As we all know the coronavirus lockdowns have put many things on hold. Most notably to some has been the absence of live sports and the delays in the TV and film industries. According to this article by Axios, many of the major TV networks are pushing back the release of their fall lineups due to disruptions in their shooting and production schedules, which have come as a result of these lockdowns. So, here’s the trickle-down from that:
No/fewer new shows = fewer viewers
Fewer viewers = a smaller audience seeing ads
A smaller audience = slashed TV ad budgets
This is especially important when you think that historically, September through December are some of the most critical months for brand/product marketing because the TV season rolls from the back-to-school shopping right into the holiday shopping season.
Additionally, many of these channels are also reeling from the possibility of the NFL not returning – which for networks like CBS and NBC account for over 20% of their annual ad revenue. Another huge blow to not only the network’s revenue but to the number of eyeballs that are focused on those TV sets.
What Does This Mean For You?
The affects of this fall into 3 separate camps (which are not mutually exclusive) – you as a TV watcher, you as a Brand, or you as an agency
For you as a viewer… well there’s no way around it, this sucks. I expect that there will be lots more re-runs in our future and potentially a run on Futurama and Sex and The City box sets on Amazon. But seriously, as a consumer we’re going to see a lot of licencing of overseas shows and syndications so that these networks actually have something to put on air.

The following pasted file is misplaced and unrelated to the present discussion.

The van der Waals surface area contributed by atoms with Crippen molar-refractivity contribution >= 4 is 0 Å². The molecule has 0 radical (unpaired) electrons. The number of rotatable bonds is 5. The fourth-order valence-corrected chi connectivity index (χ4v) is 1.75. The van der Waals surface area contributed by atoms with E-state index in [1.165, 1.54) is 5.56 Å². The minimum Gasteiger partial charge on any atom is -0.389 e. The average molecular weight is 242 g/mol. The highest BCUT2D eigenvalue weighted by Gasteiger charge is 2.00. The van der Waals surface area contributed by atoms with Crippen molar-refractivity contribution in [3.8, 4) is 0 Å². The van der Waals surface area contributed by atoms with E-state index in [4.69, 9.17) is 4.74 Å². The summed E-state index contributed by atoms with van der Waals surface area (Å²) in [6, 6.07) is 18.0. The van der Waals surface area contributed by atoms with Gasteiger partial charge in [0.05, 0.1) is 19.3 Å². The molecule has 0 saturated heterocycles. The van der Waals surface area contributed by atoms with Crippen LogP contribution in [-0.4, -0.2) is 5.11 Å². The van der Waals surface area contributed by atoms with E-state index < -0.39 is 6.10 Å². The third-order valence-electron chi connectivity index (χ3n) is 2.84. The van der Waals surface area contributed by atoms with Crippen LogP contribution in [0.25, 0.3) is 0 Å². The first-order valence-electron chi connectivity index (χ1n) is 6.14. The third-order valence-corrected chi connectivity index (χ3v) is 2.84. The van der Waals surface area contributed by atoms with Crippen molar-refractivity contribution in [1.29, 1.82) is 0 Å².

For you as a brand… this means that you will probably need to find somewhere else to allocate those billions of dollars in TV ad spend. Things to think about are where people are currently spending their time – think Social Media, Streaming Services, and YouTube. Now is a great time to start thinking about those Q4 numbers and realizing that your coveted TV budgets might not get the same lift as seen in the past due to decreased viewership.
In May, Goldman Sachs released a report which indicated the coronavirus would expedite the shift from TV advertising to digital advertising, much like it’s pushed tech adoption forward by nearly a decade as people choose to stay home more and use their phones and computers to shop for supplies from the safety of their living rooms.
But there are some advantages to this move: measuring the performance of your digital campaign is a lot easier than measuring the performance of a TV campaign (which usually has to be coupled with digital campaigns to reach the under-40 crowd anyway).
For you as an agency… it really depends on what kind of agency you are. If you are buying air time on TV for your clients it might be time to start asking the networks for some serious discounts on your packages. If you are an influencer marketing, or digital marketing agency now is the time to start bringing this up with your clients.
Many companies have been in holding patterns since the Pandemic started, but the reality is that for the next while things are going to be more or less the same as they are now. So if your clients had been reserving that TV budget for when things got better, it might be time to start re-allocating that spend to other channels.